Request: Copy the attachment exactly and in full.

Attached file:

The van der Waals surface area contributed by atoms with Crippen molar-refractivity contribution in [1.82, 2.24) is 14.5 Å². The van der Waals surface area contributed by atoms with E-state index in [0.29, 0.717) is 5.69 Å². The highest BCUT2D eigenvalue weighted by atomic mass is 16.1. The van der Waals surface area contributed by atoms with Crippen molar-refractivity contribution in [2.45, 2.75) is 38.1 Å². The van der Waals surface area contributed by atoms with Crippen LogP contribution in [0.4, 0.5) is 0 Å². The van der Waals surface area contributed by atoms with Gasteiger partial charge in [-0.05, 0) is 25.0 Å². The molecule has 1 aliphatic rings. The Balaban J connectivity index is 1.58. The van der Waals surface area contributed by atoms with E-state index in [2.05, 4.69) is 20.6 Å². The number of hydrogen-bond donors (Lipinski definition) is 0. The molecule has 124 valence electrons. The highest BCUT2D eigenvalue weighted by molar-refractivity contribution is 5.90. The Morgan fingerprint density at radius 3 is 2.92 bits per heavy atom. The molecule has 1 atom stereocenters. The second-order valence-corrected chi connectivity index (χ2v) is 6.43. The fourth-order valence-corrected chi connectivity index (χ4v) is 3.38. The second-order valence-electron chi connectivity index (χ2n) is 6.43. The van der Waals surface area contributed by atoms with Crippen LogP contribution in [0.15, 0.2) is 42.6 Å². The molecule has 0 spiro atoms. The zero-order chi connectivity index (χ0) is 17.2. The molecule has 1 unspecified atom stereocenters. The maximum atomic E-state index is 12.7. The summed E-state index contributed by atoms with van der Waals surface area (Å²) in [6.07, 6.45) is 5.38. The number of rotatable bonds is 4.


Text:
The van der Waals surface area contributed by atoms with Crippen molar-refractivity contribution in [1.82, 2.24) is 14.5 Å². The van der Waals surface area contributed by atoms with E-state index in [0.29, 0.717) is 5.69 Å². The highest BCUT2D eigenvalue weighted by atomic mass is 16.1. The van der Waals surface area contributed by atoms with Crippen molar-refractivity contribution in [2.45, 2.75) is 38.1 Å². The van der Waals surface area contributed by atoms with Crippen LogP contribution in [0.4, 0.5) is 0 Å². The van der Waals surface area contributed by atoms with Gasteiger partial charge in [-0.05, 0) is 25.0 Å². The molecule has 1 aliphatic rings. The Balaban J connectivity index is 1.58. The van der Waals surface area contributed by atoms with E-state index in [2.05, 4.69) is 20.6 Å². The number of hydrogen-bond donors (Lipinski definition) is 0. The molecule has 124 valence electrons. The highest BCUT2D eigenvalue weighted by molar-refractivity contribution is 5.90. The Morgan fingerprint density at radius 3 is 2.92 bits per heavy atom. The molecule has 1 atom stereocenters. The second-order valence-corrected chi connectivity index (χ2v) is 6.43. The fourth-order valence-corrected chi connectivity index (χ4v) is 3.38. The second-order valence-electron chi connectivity index (χ2n) is 6.43. The van der Waals surface area contributed by atoms with Crippen LogP contribution in [0.15, 0.2) is 42.6 Å². The molecule has 0 spiro atoms. The zero-order chi connectivity index (χ0) is 17.2. The molecule has 1 unspecified atom stereocenters. The maximum atomic E-state index is 12.7. The summed E-state index contributed by atoms with van der Waals surface area (Å²) in [6.07, 6.45) is 5.38. The number of rotatable bonds is 4.